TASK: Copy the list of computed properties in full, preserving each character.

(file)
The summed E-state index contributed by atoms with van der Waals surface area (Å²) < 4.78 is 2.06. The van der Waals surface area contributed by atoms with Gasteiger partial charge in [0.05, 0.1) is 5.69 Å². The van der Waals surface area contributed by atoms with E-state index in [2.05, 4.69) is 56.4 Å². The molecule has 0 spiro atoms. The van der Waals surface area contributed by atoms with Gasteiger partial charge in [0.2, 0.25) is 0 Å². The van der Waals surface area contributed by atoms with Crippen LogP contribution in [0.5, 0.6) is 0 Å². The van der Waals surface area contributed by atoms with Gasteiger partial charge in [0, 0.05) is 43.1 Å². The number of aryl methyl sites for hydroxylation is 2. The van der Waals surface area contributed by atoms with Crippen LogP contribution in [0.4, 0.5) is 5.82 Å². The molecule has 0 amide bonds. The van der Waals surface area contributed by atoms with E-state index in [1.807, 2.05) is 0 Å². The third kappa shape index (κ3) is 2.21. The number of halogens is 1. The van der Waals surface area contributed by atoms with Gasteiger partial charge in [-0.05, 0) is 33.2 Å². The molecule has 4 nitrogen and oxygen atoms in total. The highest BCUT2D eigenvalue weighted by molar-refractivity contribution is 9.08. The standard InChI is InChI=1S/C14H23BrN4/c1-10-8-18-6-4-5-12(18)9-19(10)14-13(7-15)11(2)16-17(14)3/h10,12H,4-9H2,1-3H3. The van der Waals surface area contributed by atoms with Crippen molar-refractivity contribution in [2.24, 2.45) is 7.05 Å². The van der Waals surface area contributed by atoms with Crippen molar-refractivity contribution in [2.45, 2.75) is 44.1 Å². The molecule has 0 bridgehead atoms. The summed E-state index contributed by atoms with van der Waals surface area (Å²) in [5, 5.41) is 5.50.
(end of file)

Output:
The summed E-state index contributed by atoms with van der Waals surface area (Å²) < 4.78 is 2.06. The van der Waals surface area contributed by atoms with Gasteiger partial charge in [0.05, 0.1) is 5.69 Å². The van der Waals surface area contributed by atoms with E-state index in [2.05, 4.69) is 56.4 Å². The molecule has 0 spiro atoms. The van der Waals surface area contributed by atoms with Gasteiger partial charge in [0.2, 0.25) is 0 Å². The van der Waals surface area contributed by atoms with Crippen LogP contribution in [0.5, 0.6) is 0 Å². The van der Waals surface area contributed by atoms with Gasteiger partial charge in [0, 0.05) is 43.1 Å². The number of aryl methyl sites for hydroxylation is 2. The van der Waals surface area contributed by atoms with Crippen LogP contribution in [0.4, 0.5) is 5.82 Å². The molecule has 0 amide bonds. The van der Waals surface area contributed by atoms with E-state index in [1.807, 2.05) is 0 Å². The third kappa shape index (κ3) is 2.21. The number of halogens is 1. The van der Waals surface area contributed by atoms with Gasteiger partial charge in [-0.05, 0) is 33.2 Å². The molecule has 4 nitrogen and oxygen atoms in total. The highest BCUT2D eigenvalue weighted by molar-refractivity contribution is 9.08. The standard InChI is InChI=1S/C14H23BrN4/c1-10-8-18-6-4-5-12(18)9-19(10)14-13(7-15)11(2)16-17(14)3/h10,12H,4-9H2,1-3H3. The van der Waals surface area contributed by atoms with Crippen molar-refractivity contribution in [2.24, 2.45) is 7.05 Å². The van der Waals surface area contributed by atoms with Crippen molar-refractivity contribution in [2.45, 2.75) is 44.1 Å². The molecule has 0 bridgehead atoms. The summed E-state index contributed by atoms with van der Waals surface area (Å²) in [5, 5.41) is 5.50.